“Employers understand the importance of creating an environment in which the very best people can succeed based on merit,” Patrick Hedren, NAM vice president, labor, legal and regulatory policy, said. “At the same time, manufacturers know that discrimination in any form is antithetical to the values that we work to uphold every day: equality of opportunity, individual liberty, free enterprise and competitiveness.”
In March, more than 40 other industry associations rallied to support the Equality Act, providing an important boost for the groundbreaking legislation. In the weeks since, manufacturing representatives have testified before the House Education and Labor Committee and signed a coalition letter to the House Subcommittee on Civil Rights and Human Services calling for the Act’s passage. As Congress considers the way forward, manufacturers have made clear that they intend to advocate forcefully on behalf of the legislation and uphold their commitment to workers of every gender identity and sexual orientation.
“The Equality Act creates a clear federal standard that matches the sentiments manufacturers already share: gender identity and sexual orientation have no impact on an employee’s abilities and discrimination is not welcome on the manufacturing floor,” Hedren said. “We look forward to working with Congress as this important legislation moves ahead.”
Washington, D.C. – National Association of Manufacturers (NAM) President and CEO Jay Timmons released the following statement after the Department of Labor (DOL) rescinded the 2016 Persuader Rule:
Manufacturers have fought for this victory for many years in the courts, in Congress and with two administrations, using the full weight of our policy, government relations and legal teams, said Timmons. The NAM’s Manufacturers’ Center for Legal Action was able to halt the rule in court in 2016.And in 2017, the Trump administration, as part of its broader regulatory relief agenda, thankfully began the process of unwinding the rule. This overreaching rule threatened to impose serious burdens on manufacturers and upend employee–employer communications. Now manufacturers are relieved that this threat to workplace communications is finally and officially off the books. Commonsense steps like this to rein in onerous regulations are a major reason why manufacturers are reporting record-high business optimism.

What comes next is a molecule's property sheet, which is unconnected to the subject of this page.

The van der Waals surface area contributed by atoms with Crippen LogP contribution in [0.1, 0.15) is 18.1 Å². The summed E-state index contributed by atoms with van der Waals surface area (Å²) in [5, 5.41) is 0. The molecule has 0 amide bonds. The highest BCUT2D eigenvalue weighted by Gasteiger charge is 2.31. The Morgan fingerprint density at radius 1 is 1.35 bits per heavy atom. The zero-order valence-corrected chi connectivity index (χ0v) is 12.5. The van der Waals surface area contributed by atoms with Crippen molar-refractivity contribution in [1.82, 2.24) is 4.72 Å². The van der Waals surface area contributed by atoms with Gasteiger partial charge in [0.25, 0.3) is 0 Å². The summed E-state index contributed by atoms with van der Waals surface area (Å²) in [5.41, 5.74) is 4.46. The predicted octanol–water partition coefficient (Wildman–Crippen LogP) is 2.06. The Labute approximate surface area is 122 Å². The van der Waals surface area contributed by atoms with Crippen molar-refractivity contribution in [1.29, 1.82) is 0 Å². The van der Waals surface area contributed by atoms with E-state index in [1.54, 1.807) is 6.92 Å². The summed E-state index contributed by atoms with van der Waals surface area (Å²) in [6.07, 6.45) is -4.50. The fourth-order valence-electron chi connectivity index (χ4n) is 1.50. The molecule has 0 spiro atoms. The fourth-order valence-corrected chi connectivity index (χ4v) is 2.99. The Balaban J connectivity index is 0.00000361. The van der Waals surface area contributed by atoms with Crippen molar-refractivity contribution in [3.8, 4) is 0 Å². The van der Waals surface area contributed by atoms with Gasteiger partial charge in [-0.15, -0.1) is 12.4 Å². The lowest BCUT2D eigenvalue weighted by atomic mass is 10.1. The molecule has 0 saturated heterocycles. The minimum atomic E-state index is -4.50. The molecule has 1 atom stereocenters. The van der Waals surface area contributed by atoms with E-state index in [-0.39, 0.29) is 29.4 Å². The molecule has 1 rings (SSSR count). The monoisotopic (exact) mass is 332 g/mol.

The Manufacturers’ Center for Legal Action (MCLA) is the leading voice of manufacturers in the courts and engages in a range of activities, including direct party litigation and operating a robust amicus program, as well as educating manufacturers about emerging legal trends. The MCLA is led by NAM Senior Vice President and General Counsel Linda Kelly and NAM Vice President of Litigation and Deputy General Counsel Peter Tolsdorf. More information on the MCLA can be found here.
The National Association of Manufacturers (NAM) is the largest manufacturing association in the United States, representing small and large manufacturers in every industrial sector and in all 50 states. Manufacturing employs more than 12 million men and women, contributes $2.25 trillion to the U.S. economy annually, has the largest economic impact of any major sector and accounts for more than three-quarters of private-sector research and development. The NAM is the powerful voice of the manufacturing community and the leading advocate for a policy agenda that helps manufacturers compete in the global economy and create jobs across the United States. For more information about the Manufacturers or to follow us on Shopfloor, Twitter and Facebook, please visit www.nam.org.